ASEAN’s growing demand for medical devices

A nurse checks on patients undergoing dialysis at a government hospital in Manila, Philippines. (Jay Directo / AFP Photo)

Southeast Asia may have a burgeoning youth (15-34 years) population that’s expected to peak at around 220 million in 2038, up from 213 million in 2017. However, the region’s demographic clock continues to tick as the existing population continues to age.

A rapidly ageing population within the Association of Southeast Asian Nations (ASEAN) member states will spur the demand for healthcare. By 2050, the percentage of those over the age of 65 is expected to triple to 123 million from 39 million in 2016.

Hence, the development of the medical device industry is crucial to meet and bridge this demand gap. Medical devices refer to a wide variety of products used to diagnose, monitor and treat diseases and conditions. They may range from inexpensive tools such as simple test kits to complex multimillion-dollar systems such as magnetic resonance imaging (MRI) systems and miniature robots that perform complex surgeries.

As it stands, the average per capita sales of medical devices within the ASEAN region is low compared to other emerging markets which indicates a significant opportunity for growth. Coupled with advancements in medical technology and the strong growth potential of economies in the region, companies and governments should rightly seize this opportunity.

Ageing population

Rapidly ageing populations in Southeast Asia will further burden healthcare systems as demand for eldercare services grows. According to a recent report, current trends indicate that the rapid growth of the elder segment of the population will alter the leading causes of death, from infections to chronic noncommunicable diseases such as diabetes, dementia, cardiovascular disease and cancer. Subsequently, this will increase the demand for medical devices in the region.

The medical device sector in the region has long been driven by increasing government expenditure on universal healthcare as well as reimbursement schemes. Nevertheless, private players also have an equal part to play in investing in the modernisation of hospitals and other relevant infrastructures.

Source: BMI Research

According to Tobias Seyfarth, Managing Director and President of Siemens Healthineers ASEAN, typical services and products offered by vendors focus only on the bottom line – an area which most companies already excel in.

“I believe that anything that drives top-line growth is better value proposition and a real opportunity of growth for medical devices companies,” he said.

“Here in ASEAN there are opportunities for both – to increase penetration in the current segments as well as expand into new higher margin segments which however need to consider the local situation carefully,” added Seyfarth.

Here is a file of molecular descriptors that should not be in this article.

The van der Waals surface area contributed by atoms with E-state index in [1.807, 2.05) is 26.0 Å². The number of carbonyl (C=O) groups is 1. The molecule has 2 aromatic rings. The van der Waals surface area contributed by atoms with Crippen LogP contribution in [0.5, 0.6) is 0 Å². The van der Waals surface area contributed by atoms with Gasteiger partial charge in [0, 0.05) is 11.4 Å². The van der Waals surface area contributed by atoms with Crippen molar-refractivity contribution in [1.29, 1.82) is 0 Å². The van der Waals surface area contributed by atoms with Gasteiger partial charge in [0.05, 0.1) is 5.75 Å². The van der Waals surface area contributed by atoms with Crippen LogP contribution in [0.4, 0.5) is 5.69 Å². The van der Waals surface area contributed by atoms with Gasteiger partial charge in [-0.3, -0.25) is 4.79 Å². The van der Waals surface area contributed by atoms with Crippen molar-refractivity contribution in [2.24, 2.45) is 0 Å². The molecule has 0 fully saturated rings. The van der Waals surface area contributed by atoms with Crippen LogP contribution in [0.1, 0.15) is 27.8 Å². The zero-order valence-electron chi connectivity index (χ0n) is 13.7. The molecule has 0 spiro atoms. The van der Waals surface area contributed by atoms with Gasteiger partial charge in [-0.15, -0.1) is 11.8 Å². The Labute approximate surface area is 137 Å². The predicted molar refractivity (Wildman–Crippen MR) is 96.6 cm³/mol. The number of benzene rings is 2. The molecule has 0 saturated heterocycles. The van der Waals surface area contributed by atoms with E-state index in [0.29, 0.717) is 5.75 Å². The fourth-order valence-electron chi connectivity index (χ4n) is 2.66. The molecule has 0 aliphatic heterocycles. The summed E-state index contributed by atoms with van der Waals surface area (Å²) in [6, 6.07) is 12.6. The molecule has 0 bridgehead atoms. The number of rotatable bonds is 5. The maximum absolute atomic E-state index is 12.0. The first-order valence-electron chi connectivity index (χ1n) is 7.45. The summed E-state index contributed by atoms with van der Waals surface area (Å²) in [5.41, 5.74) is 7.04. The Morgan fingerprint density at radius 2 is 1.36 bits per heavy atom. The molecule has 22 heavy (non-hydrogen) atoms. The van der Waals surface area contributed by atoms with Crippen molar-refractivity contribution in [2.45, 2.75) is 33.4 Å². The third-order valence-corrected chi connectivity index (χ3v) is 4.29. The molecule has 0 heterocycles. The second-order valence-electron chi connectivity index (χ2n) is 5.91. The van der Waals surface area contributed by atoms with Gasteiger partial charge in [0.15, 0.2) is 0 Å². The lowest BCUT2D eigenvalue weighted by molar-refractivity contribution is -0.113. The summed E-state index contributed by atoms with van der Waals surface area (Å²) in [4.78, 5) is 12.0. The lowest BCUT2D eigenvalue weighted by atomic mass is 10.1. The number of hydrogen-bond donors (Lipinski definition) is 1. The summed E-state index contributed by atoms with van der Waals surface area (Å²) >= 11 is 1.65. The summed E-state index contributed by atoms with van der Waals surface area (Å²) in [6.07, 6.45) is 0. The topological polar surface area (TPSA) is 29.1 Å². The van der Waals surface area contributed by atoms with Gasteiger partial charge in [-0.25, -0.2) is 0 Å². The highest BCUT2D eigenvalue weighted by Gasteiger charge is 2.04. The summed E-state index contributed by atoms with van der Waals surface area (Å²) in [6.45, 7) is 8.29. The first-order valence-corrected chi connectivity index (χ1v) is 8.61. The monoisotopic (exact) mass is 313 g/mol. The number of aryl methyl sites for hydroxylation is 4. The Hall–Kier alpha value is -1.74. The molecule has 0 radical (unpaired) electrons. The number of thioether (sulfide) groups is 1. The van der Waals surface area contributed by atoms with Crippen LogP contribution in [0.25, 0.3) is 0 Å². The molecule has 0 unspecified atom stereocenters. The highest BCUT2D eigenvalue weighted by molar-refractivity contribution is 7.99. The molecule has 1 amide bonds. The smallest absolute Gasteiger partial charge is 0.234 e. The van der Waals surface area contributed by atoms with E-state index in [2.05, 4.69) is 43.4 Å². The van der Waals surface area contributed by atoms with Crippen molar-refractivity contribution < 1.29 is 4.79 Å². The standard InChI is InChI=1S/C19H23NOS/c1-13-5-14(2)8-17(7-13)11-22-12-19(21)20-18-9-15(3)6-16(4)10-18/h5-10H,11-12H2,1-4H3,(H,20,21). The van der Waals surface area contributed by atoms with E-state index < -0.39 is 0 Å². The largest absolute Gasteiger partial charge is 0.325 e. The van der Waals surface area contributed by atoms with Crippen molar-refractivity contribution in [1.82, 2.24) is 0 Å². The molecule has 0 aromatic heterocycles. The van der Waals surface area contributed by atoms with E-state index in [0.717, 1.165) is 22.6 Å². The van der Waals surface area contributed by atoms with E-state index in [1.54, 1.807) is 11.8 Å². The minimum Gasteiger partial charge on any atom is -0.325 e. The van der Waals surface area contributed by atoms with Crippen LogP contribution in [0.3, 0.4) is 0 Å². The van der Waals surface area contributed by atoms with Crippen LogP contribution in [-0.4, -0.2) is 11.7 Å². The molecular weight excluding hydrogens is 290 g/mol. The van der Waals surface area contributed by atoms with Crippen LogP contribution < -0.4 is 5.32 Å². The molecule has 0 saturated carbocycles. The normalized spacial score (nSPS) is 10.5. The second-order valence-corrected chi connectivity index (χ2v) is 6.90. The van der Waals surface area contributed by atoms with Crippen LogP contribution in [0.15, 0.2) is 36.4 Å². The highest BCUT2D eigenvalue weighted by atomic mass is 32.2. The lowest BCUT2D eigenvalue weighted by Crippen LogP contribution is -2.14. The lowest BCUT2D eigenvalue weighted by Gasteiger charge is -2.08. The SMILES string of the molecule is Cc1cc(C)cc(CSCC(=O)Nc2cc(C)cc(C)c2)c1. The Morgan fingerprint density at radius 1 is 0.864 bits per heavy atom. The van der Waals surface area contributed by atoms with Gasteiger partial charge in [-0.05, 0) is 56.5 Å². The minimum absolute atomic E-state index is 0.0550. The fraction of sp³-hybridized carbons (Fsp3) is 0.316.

In mature economies like Singapore, Brunei and Thailand, healthcare demand is on the rise especially as these markets also cater to the burgeoning demand for medical tourism in the region. As a result, Singapore’s medical device sales grew on average by 8.25 percent annually from 2010 to 2016. Within the same period, medical device sales in the Philippines saw an average growth of 14.45 percent.

The medical device market within ASEAN is expected to be worth US$8.5 billion by 2020. This is representative of a compound annual growth rate (CAGR) of almost 10 percent. In view of this immense potential, a significant number of global medical device companies have embarked on expansion plans into this market by actively engaging local healthcare institutions and other key stakeholders.

Cultural effect

Society also has a part to play in the heightened demand for medical devices in the region. Within Southeast Asia, there is a strong tradition of caring for aged family members or relatives. Moreover, long-term care for geriatrics is bolstered by intrinsic cultural values like filial piety which places demands on children to care for their ageing parents or relatives.

Within the modern context, a child may not necessarily be actively partaking in the care of elderly members of the family. This burden may instead be transferred to professional caregivers as is the case in many urban ASEAN cities. These caregivers offer basic services like providing food, companionship and most importantly, healthcare.

Additionally, a growing middle class in ASEAN economies has seen an uptick in disposable income across segments of the population. This has resulted in greater spending power which increases demand for higher quality medical services which require better quality medical systems. As a result, the medical device industry will continue to grow, following expansions along the entire continuum of the healthcare sector from screening and diagnosis to treatment and monitoring and finally long-term care.